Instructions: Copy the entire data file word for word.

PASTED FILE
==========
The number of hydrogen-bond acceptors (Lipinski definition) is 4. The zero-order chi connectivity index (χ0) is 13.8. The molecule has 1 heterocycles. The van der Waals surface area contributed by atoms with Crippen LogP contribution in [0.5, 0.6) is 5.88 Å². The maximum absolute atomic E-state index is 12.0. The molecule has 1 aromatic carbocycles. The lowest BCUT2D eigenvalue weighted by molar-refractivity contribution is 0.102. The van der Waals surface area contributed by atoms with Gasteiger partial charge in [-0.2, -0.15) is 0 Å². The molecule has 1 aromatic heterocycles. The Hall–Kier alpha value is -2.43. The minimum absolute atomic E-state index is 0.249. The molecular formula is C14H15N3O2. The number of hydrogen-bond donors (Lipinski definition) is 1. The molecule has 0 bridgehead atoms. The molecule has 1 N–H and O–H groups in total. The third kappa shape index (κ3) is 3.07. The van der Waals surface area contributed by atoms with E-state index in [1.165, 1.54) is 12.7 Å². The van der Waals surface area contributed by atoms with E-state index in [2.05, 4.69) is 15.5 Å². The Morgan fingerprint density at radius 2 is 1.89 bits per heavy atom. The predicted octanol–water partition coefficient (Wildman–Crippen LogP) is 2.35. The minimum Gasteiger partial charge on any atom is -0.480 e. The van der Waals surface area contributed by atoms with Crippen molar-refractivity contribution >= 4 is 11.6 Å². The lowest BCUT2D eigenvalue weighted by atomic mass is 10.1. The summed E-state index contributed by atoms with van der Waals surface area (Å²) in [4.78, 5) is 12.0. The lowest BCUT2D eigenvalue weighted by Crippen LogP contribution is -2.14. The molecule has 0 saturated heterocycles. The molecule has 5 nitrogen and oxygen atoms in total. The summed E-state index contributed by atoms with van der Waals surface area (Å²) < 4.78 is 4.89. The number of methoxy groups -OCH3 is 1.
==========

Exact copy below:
The number of hydrogen-bond acceptors (Lipinski definition) is 4. The zero-order chi connectivity index (χ0) is 13.8. The molecule has 1 heterocycles. The van der Waals surface area contributed by atoms with Crippen LogP contribution in [0.5, 0.6) is 5.88 Å². The maximum absolute atomic E-state index is 12.0. The molecule has 1 aromatic carbocycles. The lowest BCUT2D eigenvalue weighted by molar-refractivity contribution is 0.102. The van der Waals surface area contributed by atoms with Gasteiger partial charge in [-0.2, -0.15) is 0 Å². The molecule has 1 aromatic heterocycles. The Hall–Kier alpha value is -2.43. The minimum absolute atomic E-state index is 0.249. The molecular formula is C14H15N3O2. The number of hydrogen-bond donors (Lipinski definition) is 1. The molecule has 0 bridgehead atoms. The molecule has 1 N–H and O–H groups in total. The third kappa shape index (κ3) is 3.07. The van der Waals surface area contributed by atoms with E-state index in [1.165, 1.54) is 12.7 Å². The van der Waals surface area contributed by atoms with E-state index in [2.05, 4.69) is 15.5 Å². The Morgan fingerprint density at radius 2 is 1.89 bits per heavy atom. The predicted octanol–water partition coefficient (Wildman–Crippen LogP) is 2.35. The minimum Gasteiger partial charge on any atom is -0.480 e. The van der Waals surface area contributed by atoms with Crippen molar-refractivity contribution >= 4 is 11.6 Å². The lowest BCUT2D eigenvalue weighted by atomic mass is 10.1. The summed E-state index contributed by atoms with van der Waals surface area (Å²) in [4.78, 5) is 12.0. The lowest BCUT2D eigenvalue weighted by Crippen LogP contribution is -2.14. The molecule has 0 saturated heterocycles. The molecule has 5 nitrogen and oxygen atoms in total. The summed E-state index contributed by atoms with van der Waals surface area (Å²) < 4.78 is 4.89. The number of methoxy groups -OCH3 is 1.